Can you share some of the challenges you have encountered? Both general factors and those specific to the freelance working environment
[Charlie] The UK market is mature and highly competitive, although educating clients about the model and maintaining and raising brand awareness remains a key focus topic for us. Then there is the challenge of implementing hybrid working effectively which does not only apply to blended teams of freelancers and permanent employees.
We found the application process to obtain a visa licence so that we could sponsor employees from Europe to come to London very protracted, largely due to antiquated ways for obtaining key information. Post Brexit, a shame indeed that it is so difficult for talent to be mobile across Europe. The legal environment in the UK also comes with its own specificities. So navigating that has been a fun but essential part of providing insurance protection as part of our offering. Aside from that we help to solve our clients business challenges and find our freelancers great work.
What differences have you seen between Freelancing in France and in the UK?
[Quentin] For a similar population the UK has almost 2.5x the number of freelancers compared to France, so the market is much more mature !
But France is catching up and is the fastest growing market in Europe due to a combination of factors (simplification of admin with the auto entrepreneur status, lower starting maturity, favourable economic environment). When we started in France 8 years ago we had to explain to companies that freelancers were experts in their field, that they were engaged and could work on long term assignments, now they see Malt as an alternative to the largest IT consulting companies like Atos or CapGemini.
We don’t need to educate the UK market in the same way, so we expect a faster growth. However, the environment is very competitive. There are more than 18,000 thousand recruitment agencies in the UK providing both permanent hires and freelancers.
Are freelancers the future for businesses?
[Charlie] I think the future is most definitely freelance! The operating market is evolving rapidly: digital transformation, war for talent, and low predictability for organisations due to more than two years of permanent crisis. These challenges can only be addressed by resilient, highly skilled teams.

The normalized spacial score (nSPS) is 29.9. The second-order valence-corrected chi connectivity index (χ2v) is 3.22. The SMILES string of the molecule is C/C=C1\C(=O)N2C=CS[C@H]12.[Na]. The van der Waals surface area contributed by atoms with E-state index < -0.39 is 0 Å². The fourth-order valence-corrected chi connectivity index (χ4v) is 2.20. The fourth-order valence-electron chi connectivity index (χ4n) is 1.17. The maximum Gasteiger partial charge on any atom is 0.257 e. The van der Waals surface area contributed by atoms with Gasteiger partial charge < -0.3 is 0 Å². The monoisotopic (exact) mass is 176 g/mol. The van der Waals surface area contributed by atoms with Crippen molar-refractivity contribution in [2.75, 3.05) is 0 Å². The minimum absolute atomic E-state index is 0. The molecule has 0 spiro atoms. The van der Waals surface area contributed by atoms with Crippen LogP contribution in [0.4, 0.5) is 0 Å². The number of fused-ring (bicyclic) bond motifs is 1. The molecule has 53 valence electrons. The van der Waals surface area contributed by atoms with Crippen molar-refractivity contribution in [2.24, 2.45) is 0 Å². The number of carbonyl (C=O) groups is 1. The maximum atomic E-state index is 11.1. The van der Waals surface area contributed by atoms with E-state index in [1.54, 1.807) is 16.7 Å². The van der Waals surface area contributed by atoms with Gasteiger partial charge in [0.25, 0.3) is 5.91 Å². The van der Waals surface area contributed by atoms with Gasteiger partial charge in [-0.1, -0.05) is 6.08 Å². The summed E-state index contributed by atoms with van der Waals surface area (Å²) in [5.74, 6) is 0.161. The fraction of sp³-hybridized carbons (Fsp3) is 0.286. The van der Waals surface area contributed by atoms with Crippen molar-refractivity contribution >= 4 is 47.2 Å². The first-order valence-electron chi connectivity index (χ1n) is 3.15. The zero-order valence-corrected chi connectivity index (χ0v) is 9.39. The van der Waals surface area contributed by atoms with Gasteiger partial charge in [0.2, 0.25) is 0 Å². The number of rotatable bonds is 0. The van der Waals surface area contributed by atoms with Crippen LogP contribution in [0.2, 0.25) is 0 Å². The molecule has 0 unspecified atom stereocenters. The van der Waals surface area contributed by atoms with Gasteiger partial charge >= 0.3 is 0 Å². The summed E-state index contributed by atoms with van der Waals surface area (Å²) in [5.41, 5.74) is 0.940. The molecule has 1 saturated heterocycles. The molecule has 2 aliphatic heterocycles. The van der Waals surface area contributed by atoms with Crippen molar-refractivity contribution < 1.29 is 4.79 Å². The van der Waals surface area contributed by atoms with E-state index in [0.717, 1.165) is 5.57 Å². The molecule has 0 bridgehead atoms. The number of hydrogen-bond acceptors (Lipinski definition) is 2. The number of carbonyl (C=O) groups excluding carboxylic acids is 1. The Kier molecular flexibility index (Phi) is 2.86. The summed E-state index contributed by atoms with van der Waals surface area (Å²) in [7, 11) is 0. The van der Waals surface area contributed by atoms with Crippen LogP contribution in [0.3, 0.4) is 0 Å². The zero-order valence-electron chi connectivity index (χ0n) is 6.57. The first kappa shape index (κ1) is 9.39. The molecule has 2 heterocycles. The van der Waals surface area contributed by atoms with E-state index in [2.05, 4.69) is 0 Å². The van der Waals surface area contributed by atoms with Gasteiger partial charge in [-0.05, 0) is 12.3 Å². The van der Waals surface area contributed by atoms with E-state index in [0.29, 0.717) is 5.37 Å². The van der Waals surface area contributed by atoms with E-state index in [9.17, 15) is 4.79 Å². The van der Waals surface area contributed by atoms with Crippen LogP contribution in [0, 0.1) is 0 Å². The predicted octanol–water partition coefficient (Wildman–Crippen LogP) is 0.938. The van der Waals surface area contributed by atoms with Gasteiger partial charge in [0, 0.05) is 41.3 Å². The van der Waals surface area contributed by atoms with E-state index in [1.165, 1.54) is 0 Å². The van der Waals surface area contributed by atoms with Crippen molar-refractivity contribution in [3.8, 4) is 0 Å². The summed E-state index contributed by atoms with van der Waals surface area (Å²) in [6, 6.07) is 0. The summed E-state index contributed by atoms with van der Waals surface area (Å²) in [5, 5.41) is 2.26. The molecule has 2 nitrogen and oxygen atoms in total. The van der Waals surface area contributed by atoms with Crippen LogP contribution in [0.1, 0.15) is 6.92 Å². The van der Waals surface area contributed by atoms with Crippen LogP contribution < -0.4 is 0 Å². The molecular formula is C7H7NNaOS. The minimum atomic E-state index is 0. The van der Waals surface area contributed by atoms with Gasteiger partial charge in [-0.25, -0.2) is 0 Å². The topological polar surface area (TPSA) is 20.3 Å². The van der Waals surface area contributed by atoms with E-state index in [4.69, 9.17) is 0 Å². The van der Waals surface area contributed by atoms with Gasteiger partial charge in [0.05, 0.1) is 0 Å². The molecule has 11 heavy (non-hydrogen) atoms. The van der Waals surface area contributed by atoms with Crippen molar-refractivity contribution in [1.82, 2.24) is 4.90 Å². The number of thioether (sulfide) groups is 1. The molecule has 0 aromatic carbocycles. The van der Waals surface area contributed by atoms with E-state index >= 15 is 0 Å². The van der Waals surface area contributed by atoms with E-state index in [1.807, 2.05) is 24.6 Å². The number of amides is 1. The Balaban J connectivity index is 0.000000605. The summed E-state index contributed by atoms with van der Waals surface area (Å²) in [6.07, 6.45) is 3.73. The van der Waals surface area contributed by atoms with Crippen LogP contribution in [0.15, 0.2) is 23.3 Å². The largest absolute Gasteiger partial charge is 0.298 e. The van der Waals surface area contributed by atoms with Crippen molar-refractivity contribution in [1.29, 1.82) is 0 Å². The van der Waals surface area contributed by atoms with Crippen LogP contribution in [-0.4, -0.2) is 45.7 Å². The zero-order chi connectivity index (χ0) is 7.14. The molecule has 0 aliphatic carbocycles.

HR managers are becoming increasingly aware of the advantages of flexible working and hiring talent as and when they need it, enabling them to bring in workers with specific skills and reducing headcount. That ultimately makes their company more agile and successful.
The set-up also taps in well to other trends such as digital transformation where the best solution will be focused on assembling holistic talent, where brand names potentially play less of a role. Focusing on trust and how well you know your resources. Delivery and its outputs will be key for success and survival at the company level.
Still we don’t believe that everyone will move to freelancing as you need to have an entrepreneurial grasp and a diverse skill-set. You need to be a data scientist, a sales person, an accountant and a marketer. On top of that there is always a certain degree of financial uncertainty : monthly paychecks on the 27th are replaced by late payments and sometimes even clients who don’t pay at all. On a side note, this is where Malt can help (escrow account and advance payment options)
What one piece of advice would you give other founders or future founders?
[Quentin] I think I would give the same advice to founders as to our managers. We have defined some leadership principles I really believe in for example that “failure is success in progress”. A bad decision taken quickly is better than no decision at all. Try things, measure, adapt, improve… Or stop! Everyone wants to try things. That’s not the hardest part. The trick is for managers to allow for failures, and even to encourage them. “well done, it did not work but you tried a new approach”. Apart from that it’s important to “always start with the who”. You need to recruit great talents, people who are better than yourself. There is no one “too senior” for a position. You are not recruiting for today, but for tomorrow, when your company will be 2-3x bigger. This is why you will need experienced and versatile people. The last advice is something Christoph Hardt, founder of Comatch (the company we acquired last year) said at our last offsite : “don’t take yourself too f*#%@g seriously” or to put it another way : have fun, be humble.
Charlie Gregson is the UK Country Head and Quentin Debavelaere is COO of Malt.